The history of science is the study of the historical development of science and scientific knowledge, including both thenatural sciences and social sciences. (The history of the arts and humanities is termed as the history of scholarship.) From the 18th century through late 20th century, the history of science, especially of the physical and biological sciences, was often presented in a progressive narrative in which true theories replaced false beliefs. More recent historical interpretations, such as those of Thomas Kuhn, tend to portray the history of science in more nuanced terms, such as that of competing paradigms or conceptual systems in a wider matrix that includes intellectual, cultural, economic and political themes outside of science.

Science is a body of empiricaltheoretical, and practical knowledge about the natural world, produced by scientists who emphasize the observation, explanation, and prediction of real world phenomenaHistoriography of science, in contrast, often draws on the historical methods of both intellectual history and social history. However, the English word scientist is relatively recent—first coined by William Whewell in the 19th century. Previously, people investigating nature called themselves natural philosophers.

While empirical investigations of the natural world have been described since classical antiquity (for example, by Thales,Aristotle, and others), and scientific methods have been employed since the Middle Ages (for example, by Ibn al-Haytham, and Roger Bacon), the dawn of modern science is often traced back to the early modern period and in particular to thescientific revolution that took place in 16th- and 17th-century Europe. Scientific methods are considered to be so fundamental to modern science that some consider earlier inquiries into nature to be pre-scientific. Traditionally, historians of science have defined science sufficiently broadly to include those inquiries.


In prehistoric times, advice and knowledge was passed from generation to generation in an oral tradition. For example, the domestication of maize for agriculture has been dated to about 9,000 years ago in southern Mexico, before the development of writing systems. Similarly, archaeological evidence indicates the development of astronomical knowledge in preliterate societies.

The development of writing enabled knowledge to be stored and communicated across generations with much greater fidelity. Combined with the development of agriculture, which allowed for a surplus of food, it became possible for early civilizations to develop, because more time could be devoted to tasks other than survival .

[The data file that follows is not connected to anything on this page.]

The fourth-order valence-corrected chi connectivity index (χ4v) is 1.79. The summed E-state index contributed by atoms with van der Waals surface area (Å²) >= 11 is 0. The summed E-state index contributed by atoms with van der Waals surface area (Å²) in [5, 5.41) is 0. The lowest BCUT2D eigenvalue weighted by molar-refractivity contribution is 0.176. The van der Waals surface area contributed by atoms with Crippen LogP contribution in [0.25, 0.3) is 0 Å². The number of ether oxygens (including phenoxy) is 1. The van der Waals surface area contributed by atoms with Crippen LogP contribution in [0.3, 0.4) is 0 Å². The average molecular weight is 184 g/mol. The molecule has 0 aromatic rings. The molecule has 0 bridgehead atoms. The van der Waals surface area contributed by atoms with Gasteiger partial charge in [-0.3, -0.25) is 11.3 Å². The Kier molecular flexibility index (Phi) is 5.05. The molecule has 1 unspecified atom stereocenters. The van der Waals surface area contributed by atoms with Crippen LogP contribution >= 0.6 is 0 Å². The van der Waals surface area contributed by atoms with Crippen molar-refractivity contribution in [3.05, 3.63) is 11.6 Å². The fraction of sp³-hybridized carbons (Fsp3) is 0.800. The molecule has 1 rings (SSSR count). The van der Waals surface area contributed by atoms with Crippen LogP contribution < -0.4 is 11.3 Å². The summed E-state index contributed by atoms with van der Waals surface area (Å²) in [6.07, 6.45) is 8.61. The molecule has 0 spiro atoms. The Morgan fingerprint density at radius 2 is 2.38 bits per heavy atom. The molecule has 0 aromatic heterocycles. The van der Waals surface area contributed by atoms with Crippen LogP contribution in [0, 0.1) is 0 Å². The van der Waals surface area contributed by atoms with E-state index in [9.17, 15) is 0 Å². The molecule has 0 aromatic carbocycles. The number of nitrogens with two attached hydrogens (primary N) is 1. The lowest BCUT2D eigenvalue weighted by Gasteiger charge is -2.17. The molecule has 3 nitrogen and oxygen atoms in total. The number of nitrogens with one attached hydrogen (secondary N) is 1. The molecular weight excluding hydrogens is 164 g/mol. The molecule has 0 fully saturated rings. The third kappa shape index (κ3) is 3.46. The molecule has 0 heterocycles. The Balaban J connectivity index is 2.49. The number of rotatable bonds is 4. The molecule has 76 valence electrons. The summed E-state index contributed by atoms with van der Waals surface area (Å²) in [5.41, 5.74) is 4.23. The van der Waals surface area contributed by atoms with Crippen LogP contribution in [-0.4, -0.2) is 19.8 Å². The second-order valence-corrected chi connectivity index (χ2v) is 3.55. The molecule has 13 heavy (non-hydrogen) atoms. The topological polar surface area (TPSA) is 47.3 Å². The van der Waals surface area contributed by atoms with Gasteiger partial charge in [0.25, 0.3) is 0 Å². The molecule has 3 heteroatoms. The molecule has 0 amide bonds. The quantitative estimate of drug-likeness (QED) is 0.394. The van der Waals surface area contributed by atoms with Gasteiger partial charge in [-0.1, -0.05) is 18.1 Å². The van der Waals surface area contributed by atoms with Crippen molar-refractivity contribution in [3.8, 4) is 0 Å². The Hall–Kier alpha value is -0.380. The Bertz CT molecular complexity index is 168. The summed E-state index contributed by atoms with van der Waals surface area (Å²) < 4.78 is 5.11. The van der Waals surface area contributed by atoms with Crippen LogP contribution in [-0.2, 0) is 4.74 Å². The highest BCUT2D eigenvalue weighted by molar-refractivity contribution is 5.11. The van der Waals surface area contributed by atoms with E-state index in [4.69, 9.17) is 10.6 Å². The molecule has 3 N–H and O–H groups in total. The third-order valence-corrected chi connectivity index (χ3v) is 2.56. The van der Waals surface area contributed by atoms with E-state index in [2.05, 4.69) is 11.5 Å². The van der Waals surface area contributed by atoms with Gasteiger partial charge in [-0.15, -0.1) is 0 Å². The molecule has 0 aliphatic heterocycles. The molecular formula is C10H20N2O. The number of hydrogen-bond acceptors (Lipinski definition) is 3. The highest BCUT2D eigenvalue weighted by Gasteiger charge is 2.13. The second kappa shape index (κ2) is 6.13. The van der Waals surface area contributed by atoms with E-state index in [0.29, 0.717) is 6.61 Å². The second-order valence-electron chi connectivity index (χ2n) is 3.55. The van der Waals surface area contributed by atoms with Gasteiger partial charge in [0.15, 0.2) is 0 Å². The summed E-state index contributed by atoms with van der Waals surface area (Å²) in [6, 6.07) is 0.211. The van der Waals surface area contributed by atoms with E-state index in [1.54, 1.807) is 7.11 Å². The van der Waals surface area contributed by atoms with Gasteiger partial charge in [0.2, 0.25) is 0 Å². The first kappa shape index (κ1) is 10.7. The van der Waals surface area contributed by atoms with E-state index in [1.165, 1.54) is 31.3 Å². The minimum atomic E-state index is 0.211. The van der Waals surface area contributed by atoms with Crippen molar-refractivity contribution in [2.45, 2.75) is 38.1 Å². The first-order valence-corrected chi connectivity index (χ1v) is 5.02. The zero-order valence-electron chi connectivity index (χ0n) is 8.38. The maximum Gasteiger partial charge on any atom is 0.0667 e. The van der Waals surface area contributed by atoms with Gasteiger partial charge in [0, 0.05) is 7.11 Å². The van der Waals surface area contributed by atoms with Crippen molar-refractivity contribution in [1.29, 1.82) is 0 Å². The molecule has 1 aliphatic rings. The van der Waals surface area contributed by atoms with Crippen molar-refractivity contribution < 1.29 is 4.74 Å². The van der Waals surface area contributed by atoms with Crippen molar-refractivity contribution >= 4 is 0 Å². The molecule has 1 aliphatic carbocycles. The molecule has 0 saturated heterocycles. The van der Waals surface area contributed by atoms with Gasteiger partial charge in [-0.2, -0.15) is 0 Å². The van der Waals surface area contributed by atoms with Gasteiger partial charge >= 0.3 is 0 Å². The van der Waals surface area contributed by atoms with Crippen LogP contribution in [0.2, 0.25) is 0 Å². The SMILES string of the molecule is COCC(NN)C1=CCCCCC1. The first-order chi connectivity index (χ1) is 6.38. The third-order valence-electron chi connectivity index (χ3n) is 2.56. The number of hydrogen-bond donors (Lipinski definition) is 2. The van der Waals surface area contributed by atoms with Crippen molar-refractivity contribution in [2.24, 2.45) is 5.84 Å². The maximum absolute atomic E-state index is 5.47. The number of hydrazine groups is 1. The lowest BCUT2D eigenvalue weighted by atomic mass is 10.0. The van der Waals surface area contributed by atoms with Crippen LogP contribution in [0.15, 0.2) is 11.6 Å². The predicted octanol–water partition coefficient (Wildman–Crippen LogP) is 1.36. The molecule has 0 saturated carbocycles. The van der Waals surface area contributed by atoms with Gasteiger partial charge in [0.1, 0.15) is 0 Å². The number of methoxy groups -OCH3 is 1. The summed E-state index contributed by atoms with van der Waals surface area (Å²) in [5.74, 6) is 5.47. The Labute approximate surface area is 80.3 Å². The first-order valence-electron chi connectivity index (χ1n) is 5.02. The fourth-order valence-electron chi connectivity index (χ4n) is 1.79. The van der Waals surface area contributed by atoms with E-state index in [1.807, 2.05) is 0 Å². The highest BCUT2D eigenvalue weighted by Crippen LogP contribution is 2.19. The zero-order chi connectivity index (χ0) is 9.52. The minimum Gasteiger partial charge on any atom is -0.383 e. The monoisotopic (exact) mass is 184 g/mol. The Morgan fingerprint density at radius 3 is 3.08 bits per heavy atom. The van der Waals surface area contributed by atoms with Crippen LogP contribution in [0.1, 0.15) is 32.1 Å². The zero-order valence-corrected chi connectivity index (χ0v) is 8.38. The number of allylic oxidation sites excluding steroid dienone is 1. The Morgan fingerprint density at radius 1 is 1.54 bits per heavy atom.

Many ancient civilizations collected astronomical information in a systematic manner through simple observation. Though they had no knowledge of the real physical structure of the planets and stars, many theoretical explanations were proposed. Basic facts about human physiology were known in some places, and alchemy was practiced in several civilizations. Considerable observation of macrobiotic flora and fauna was also performed.

Ancient Near East

From their beginnings in Sumer (now Iraq) around 3500 BC, the Mesopotamian people began to attempt to record someobservations of the world with numerical data. But their observations and measurements were seemingly taken for purposes other than for scientific laws. A concrete instance of Pythagoras' law was recorded, as early as the 18th century BC: the Mesopotamian cuneiform tablet Plimpton 322 records a number of Pythagorean triplets (3,4,5) (5,12,13). ..., dated 1900 BC, possibly millennia before Pythagoras,  but an abstract formulation of the Pythagorean theorem was not.

In Babylonian astronomy, records of the motions of the starsplanets, and the moon are left on thousands of clay tablets created by scribes. Even today, astronomical periods identified by Mesopotamian scientists are still widely used in Western calendars such as the solar year and the lunar month. Using these data they developed arithmetical methods to compute the changing length of daylight in the course of the year and to predict the appearances and disappearances of the Moon and planets and eclipses of the Sun and Moon. Only a few astronomers' names are known, such as that of Kidinnu, a Chaldean astronomer and mathematician. Kiddinu's value for the solar year is in use for today's calendars. Babylonian astronomy was "the first and highly successful attempt at giving a refined mathematical description of astronomical phenomena." According to the historian A. Aaboe, "all subsequent varieties of scientific astronomy, in the Hellenistic world, in India, in Islam, and in the West—if not indeed all subsequent endeavour in the exact sciences—depend upon Babylonian astronomy in decisive and fundamental ways .